Where did we find joy in the experience, then? In the set-ups. We still found some joy in watching Anwar set up the scary moments. With tight focuses and sweeping camera moves, you just know what he is doing in those moments. The camera is going to swing to the left or right and there’s going to be a ghoul there, right at your ear whispering death and eternal suffering. Foreshadowing also sets up some cool moments later on as well. Nothing without purpose.
Watching Communion reminded us of the different experiences we had when watching the first original Japanese Ju-on film and its sequel. The first one scared us out of our minds. Still cannot watch parts of it to this day. When we were watching the second one, it was quite the opposite. We were giggling with glee as each death was... executed... on screen. Same story and world, two very different experiences. This is where we found ourselves with Communion, appreciating the set up of each scary moment. We weren’t scared, but we were happy.
Is this a problem? It depends. How personal do you want to take it? It'd be easy to be offended by it, jump online and vent your frustrations, give it a single skull and leave a snide remark. My shoot from the hip reaction was that Communion is a frustratingly long and largely unscary horror film catering to its local audience and box office, banking on success to carry the story on further than it probably needed to be. We chose to accentuate the positive while addressing Communion’s overall shortcomings, of which we feel there are some. This was a different viewing experience than we anticipated.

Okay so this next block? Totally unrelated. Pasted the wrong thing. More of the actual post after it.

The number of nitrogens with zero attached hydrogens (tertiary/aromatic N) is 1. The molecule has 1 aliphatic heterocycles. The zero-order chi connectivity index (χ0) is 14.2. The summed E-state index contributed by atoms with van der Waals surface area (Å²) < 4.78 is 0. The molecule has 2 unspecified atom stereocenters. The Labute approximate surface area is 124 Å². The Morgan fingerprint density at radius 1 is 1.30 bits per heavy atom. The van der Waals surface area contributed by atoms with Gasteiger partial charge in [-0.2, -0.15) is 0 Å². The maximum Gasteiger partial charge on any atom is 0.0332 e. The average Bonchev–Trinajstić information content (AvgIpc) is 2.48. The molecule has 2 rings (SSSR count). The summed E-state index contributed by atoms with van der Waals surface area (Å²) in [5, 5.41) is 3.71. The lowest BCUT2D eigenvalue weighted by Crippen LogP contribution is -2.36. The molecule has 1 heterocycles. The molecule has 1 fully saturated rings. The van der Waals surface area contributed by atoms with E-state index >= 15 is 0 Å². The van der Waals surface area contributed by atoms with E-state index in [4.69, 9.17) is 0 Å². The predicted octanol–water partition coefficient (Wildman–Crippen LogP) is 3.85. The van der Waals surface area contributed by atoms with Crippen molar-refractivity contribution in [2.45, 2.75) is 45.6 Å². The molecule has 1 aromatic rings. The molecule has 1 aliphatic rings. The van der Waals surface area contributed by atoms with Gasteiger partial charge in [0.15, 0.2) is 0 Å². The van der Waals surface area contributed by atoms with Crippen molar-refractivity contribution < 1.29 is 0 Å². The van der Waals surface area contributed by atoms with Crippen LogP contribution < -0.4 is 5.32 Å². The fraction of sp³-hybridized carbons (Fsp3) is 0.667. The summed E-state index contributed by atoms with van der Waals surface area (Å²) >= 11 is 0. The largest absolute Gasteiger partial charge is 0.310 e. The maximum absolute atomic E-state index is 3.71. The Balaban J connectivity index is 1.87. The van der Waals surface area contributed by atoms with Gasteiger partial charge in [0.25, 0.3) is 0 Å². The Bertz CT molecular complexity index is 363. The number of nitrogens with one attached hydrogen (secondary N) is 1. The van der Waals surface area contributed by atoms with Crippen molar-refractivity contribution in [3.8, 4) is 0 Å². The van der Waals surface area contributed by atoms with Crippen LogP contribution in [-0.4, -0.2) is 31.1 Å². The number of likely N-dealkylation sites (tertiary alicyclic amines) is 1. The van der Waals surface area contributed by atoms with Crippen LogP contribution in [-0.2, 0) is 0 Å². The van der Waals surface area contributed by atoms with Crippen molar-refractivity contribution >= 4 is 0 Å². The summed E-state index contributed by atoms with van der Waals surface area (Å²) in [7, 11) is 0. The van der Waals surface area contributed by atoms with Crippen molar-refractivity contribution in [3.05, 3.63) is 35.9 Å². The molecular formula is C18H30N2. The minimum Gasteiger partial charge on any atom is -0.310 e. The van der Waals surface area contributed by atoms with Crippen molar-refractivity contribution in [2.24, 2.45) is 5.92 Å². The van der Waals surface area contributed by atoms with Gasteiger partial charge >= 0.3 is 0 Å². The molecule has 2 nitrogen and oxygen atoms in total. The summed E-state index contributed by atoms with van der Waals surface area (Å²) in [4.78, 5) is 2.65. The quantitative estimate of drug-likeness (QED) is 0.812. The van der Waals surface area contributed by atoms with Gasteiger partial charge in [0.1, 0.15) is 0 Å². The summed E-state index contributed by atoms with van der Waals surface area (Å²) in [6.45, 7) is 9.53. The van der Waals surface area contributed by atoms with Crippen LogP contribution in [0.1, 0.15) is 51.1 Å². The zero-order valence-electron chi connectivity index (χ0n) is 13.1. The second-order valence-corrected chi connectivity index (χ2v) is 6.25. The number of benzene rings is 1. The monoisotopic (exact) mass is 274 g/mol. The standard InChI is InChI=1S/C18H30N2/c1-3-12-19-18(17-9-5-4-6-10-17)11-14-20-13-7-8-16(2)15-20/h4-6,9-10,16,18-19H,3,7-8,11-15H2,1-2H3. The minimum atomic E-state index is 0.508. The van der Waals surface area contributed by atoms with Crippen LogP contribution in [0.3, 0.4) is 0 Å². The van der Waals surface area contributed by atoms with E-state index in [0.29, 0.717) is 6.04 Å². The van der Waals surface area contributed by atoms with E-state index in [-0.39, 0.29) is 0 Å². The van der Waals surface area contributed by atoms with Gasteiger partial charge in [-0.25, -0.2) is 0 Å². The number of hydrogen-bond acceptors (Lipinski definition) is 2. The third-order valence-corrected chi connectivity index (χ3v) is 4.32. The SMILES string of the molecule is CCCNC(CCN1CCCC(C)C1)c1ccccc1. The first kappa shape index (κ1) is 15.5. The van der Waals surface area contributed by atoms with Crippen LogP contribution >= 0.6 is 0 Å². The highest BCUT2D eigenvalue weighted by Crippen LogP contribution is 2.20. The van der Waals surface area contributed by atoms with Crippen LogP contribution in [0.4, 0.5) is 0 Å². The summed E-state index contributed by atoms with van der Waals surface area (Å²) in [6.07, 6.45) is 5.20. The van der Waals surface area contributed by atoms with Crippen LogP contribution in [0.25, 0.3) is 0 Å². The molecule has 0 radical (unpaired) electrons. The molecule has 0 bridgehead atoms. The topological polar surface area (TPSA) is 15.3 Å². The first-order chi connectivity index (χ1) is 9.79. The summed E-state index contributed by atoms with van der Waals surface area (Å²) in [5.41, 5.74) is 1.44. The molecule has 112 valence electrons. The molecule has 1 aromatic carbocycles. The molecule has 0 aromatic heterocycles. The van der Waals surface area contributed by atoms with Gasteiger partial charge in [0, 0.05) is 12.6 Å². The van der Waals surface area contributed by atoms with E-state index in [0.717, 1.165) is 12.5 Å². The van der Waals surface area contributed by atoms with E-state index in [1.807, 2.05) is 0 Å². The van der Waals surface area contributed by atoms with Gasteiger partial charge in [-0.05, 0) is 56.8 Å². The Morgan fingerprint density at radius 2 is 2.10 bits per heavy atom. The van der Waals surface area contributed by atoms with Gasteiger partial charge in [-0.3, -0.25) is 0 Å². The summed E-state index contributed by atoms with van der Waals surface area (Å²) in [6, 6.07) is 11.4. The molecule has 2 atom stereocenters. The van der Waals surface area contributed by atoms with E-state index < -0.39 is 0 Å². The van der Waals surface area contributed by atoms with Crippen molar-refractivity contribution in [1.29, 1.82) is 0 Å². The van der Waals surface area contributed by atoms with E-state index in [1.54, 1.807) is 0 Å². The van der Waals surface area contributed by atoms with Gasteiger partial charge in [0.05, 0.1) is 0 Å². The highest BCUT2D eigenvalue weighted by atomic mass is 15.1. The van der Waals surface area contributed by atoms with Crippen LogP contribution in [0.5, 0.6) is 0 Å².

The silver lining to all of this is that good business results in more business and Communion did gangbusters at the box office back home in Indonesia. After having a quick discussion with Anwar, we now know that they always had big plans for Satan's Slaves. Anwar told us that Satan’s Slaves is a planned universe and the story itself is big. There was always hope from them that they would get to tell more stories from this world. There's money to be made, both Satan’s Slaves movies made a lot, and we now have, at least, a third movie to look forward to.
Satan's Slaves: Communion starts streaming on Shudder on Friday, November 4, 2022.
Satan's Slaves: Communion
- Joko Anwar
- Joko Anwar
- Tara Basro
- Endy Arfian
- Nasar Annuz